“Defund the police!” “Abolish the police!”
These have been the mantras de jour across social media and at protests around the country, but if you ask five people what these imperatives mean, you will likely get five vastly different answers. However, for some, it is exactly what it sounds like – the abolition of the police – which ought to raise some eyebrows.
The truth is that we need law enforcement, but we need law enforcement to be better – much better, in some situations. After all, the horrid cases of George Floyd and Breonna Taylor exemplify law enforcement’s deadly shortcomings and have rightly become a rallying cry for protesters demanding positive change.
Even so, police of some form are here to stay because the world is not a peaceful utopian paradise, and it certainly will not become one if police become a thing of the past. Nevertheless, policing can – and must – be improved by adopting realistic and substantive reforms.
It could be easy for some Georgia policymakers to brush the George Floyd and Breonna Taylor cases aside as out-of-state aberrations, but Georgia has also witnessed similar atrocities. In 2006, relying upon bogus intel, Atlanta police conducted an illegal no-knock raid  on the house of a 92-year-old woman – Kathryn Johnston – allegedly in search of a drug dealer. They kicked in her door and – doubtlessly startled and believing that she was being burgled – she fired her gun. In response, the police riddled her with bullets. While she was bleeding on the floor, the police handcuffed her . She died. No drugs were found.
In another grievous incident, in 2014, Georgia law enforcement officers conducted another no-knock raid  – this time on a Habersham County home. During the process, they tossed a flash-bang grenade into the house. It landed in a crib holding a 19-month old toddler – Baby Bou Bou – severely injuring and permanently disfiguring the boy. The person the authorities were seeking wasn’t even in the house.
Sure, some might say that these are simply tragic mistakes, but these represent a small sampling of many more “tragic mistakes.” The fact is that police are given immense authority. However, without responsibility and accountability, this authority is simply a blank check to act with impunity. Unless embedded moral hazards are removed and dangerous tactics prohibited, such episodes will continue unabated.
Indeed, policymakers need to reform incentives to improve police behavior. As it stands, government officials, including law enforcement, enjoy the judge-made law known as qualified immunity. Essentially, it means that in many cases police cannot be held personally liable in civil court for their actions so long as they were performed under the guise of their profession. Without the threat of being held accountable in lawsuits, like other Americans are, police can violate otherwise protected constitutional rights and cause damages without fear of civil reprisals.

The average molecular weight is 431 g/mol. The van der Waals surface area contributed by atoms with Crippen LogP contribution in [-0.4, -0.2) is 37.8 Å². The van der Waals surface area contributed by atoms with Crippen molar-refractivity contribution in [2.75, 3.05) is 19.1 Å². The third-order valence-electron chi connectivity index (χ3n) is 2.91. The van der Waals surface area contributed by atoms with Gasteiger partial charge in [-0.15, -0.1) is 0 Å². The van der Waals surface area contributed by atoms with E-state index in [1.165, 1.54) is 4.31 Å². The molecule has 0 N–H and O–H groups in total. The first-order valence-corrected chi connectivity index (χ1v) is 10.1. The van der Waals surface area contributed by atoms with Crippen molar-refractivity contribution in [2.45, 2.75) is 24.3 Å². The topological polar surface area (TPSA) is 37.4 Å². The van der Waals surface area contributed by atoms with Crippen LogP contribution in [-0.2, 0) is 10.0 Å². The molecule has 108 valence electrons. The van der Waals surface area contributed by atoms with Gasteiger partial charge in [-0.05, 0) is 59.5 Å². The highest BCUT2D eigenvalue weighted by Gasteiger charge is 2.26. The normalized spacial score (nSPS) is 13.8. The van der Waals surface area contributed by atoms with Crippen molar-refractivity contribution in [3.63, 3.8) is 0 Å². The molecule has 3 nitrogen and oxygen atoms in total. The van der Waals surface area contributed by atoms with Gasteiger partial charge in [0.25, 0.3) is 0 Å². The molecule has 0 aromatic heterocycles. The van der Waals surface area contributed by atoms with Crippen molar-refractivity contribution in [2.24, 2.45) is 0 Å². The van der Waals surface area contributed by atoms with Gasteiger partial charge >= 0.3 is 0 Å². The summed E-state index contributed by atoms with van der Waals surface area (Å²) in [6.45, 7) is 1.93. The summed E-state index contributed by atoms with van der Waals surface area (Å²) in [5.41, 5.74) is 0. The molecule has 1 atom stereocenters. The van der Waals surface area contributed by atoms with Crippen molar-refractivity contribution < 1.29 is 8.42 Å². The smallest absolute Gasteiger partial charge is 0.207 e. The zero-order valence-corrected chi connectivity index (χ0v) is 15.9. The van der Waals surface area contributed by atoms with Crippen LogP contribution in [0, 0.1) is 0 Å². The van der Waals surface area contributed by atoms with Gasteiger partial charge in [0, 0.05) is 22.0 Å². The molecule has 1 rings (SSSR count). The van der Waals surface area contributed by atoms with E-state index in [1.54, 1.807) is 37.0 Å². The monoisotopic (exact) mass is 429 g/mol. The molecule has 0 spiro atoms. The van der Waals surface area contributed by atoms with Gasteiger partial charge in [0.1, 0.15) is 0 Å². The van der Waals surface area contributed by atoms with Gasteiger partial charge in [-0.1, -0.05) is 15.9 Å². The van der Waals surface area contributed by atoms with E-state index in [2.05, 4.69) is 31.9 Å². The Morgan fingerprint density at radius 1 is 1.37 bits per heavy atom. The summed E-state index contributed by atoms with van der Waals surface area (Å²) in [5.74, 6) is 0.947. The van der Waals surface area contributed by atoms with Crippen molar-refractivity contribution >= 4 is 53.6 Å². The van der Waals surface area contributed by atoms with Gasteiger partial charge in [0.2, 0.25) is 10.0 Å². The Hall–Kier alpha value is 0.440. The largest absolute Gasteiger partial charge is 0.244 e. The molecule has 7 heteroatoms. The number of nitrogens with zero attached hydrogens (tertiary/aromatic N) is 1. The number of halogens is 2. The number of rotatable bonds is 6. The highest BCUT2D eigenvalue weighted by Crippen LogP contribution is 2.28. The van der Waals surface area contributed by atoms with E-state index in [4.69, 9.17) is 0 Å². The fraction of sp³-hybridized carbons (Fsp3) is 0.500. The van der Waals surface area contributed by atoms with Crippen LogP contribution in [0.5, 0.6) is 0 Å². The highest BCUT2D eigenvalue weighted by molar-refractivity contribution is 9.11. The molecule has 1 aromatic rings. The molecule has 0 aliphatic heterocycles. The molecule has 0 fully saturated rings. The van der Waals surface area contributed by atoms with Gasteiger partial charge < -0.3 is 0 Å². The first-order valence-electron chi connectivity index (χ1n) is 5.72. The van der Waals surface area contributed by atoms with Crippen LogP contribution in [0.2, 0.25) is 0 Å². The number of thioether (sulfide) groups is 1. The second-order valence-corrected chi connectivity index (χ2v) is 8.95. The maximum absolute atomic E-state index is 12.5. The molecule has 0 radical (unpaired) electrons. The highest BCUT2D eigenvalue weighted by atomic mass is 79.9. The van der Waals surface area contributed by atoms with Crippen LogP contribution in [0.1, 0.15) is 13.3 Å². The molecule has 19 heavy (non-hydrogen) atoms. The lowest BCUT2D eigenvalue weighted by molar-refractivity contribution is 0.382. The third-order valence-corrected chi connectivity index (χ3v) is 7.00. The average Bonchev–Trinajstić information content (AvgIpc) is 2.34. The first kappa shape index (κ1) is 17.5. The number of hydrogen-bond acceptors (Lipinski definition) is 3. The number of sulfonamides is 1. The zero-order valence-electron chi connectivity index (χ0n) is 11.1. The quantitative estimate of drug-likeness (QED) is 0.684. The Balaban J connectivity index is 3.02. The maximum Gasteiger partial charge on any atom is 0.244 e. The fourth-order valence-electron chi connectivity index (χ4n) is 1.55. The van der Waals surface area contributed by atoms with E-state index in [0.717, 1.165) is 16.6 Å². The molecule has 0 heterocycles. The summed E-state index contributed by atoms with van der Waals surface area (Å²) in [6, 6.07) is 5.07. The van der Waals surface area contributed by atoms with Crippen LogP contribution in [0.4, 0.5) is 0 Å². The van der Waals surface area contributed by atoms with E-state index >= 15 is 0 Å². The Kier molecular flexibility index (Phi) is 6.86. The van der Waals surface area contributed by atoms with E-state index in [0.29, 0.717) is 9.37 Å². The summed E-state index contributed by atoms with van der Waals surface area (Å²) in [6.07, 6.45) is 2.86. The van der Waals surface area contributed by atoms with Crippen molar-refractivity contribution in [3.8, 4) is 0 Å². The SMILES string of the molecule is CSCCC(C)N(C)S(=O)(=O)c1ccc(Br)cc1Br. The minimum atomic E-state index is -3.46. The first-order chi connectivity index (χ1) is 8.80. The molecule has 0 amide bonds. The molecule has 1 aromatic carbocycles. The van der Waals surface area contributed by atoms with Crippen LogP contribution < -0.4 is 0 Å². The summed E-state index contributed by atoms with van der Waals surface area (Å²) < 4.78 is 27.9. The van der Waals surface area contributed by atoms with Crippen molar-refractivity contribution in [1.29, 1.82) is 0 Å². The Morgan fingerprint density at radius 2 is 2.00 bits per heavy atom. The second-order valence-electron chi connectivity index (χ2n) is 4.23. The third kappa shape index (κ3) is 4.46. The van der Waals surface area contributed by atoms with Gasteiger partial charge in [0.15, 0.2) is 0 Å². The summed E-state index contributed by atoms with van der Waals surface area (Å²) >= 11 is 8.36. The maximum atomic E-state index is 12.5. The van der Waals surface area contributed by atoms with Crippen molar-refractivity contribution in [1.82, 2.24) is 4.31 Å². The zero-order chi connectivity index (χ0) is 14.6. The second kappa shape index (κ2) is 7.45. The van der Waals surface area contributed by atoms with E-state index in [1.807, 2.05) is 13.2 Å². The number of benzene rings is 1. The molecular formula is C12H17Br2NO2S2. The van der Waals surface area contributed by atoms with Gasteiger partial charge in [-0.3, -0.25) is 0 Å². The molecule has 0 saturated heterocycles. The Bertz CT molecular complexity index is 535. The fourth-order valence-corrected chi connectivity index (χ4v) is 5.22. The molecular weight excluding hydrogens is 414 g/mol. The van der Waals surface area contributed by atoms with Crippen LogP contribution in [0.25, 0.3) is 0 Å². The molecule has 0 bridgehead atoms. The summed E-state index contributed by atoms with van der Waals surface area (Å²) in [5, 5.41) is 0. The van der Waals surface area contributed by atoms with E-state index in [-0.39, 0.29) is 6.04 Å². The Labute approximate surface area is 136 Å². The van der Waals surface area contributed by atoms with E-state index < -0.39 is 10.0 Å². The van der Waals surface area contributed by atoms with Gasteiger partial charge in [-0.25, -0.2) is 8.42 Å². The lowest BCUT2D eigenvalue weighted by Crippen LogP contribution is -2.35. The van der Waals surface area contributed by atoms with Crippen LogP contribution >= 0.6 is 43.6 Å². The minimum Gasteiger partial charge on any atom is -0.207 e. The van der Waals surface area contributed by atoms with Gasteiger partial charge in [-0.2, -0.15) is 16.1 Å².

What’s more, in states like Georgia, there’s actually an incentive for police to hassle private citizens. That’s because, using civil asset forfeiture statutes, law enforcement departments can confiscate and permanently keep Georgians’ property – from homes, to cars, to cash – without ever making an arrest so long as the police claim to have cause to believe the property was somehow connected to a crime. When departments stand to profit and can legally strip Americans of their property, then there will be increased police interactions, which can turn deadly.
Eliminating these moral hazards can go far toward instituting a better, reimagined police force, but it won’t be enough by themselves. Policymakers need to consider other reforms, including revisiting the need for no-knock raids. As Americans have seen time and again, they encourage cavalier behavior and have caused great devastation.
Instead of maintaining the same dangerous status quo, police ought to pursue other, less risky methods of apprehending suspects, and they should also reprioritize their efforts on specific crimes. After all, the cases of George Floyd, Breonna Taylor, Kathryn Johnston, Baby Bou Bou, and countless others stemmed from the mere suspicion of nonviolent crimes. Refocusing on crimes where there is a victim will limit the instances in which police have the opportunity to use violent force, thereby protecting suspects and innocent bystanders.
Certainly, some will lambaste this as a piece of anti-police rhetoric, but that couldn’t be further from the truth – especially considering that my father was a long-time police officer. Further, I firmly believe that the overwhelming majority of police are fine men and women of integrity, but like in any crowd, there will always be a few bad seeds. In this case, they can take root, metastasize to others, and ultimately erode the integrity of the police force.
Americans absolutely need the police, but we also need law enforcement to be reoriented. Some of the best methods to begin their transformation are to institute incentives to better behavior, recalibrate police officers’ focus, and change the culture for the better.
Image credit: ArtOlympic
- “no-knock raid”: https://www.ajc.com/news/local/city-pay-slain-woman-family-million/GWqsgDArzmOhvpb7iPY6FI/
- “handcuffed her”: https://www.ajc.com/news/crime--law/remembering-kathryn-johnston-years-after-deadly-atlanta-police-raid/pXPW8i7zQakltq76YXc27N/
- “no-knock raid”: https://www.ajc.com/news/crime--law/new-65m-settlement-for-parents-georgia-toddler-injured-raid/fqRsNpwZnOsJxwZtbXVLZP/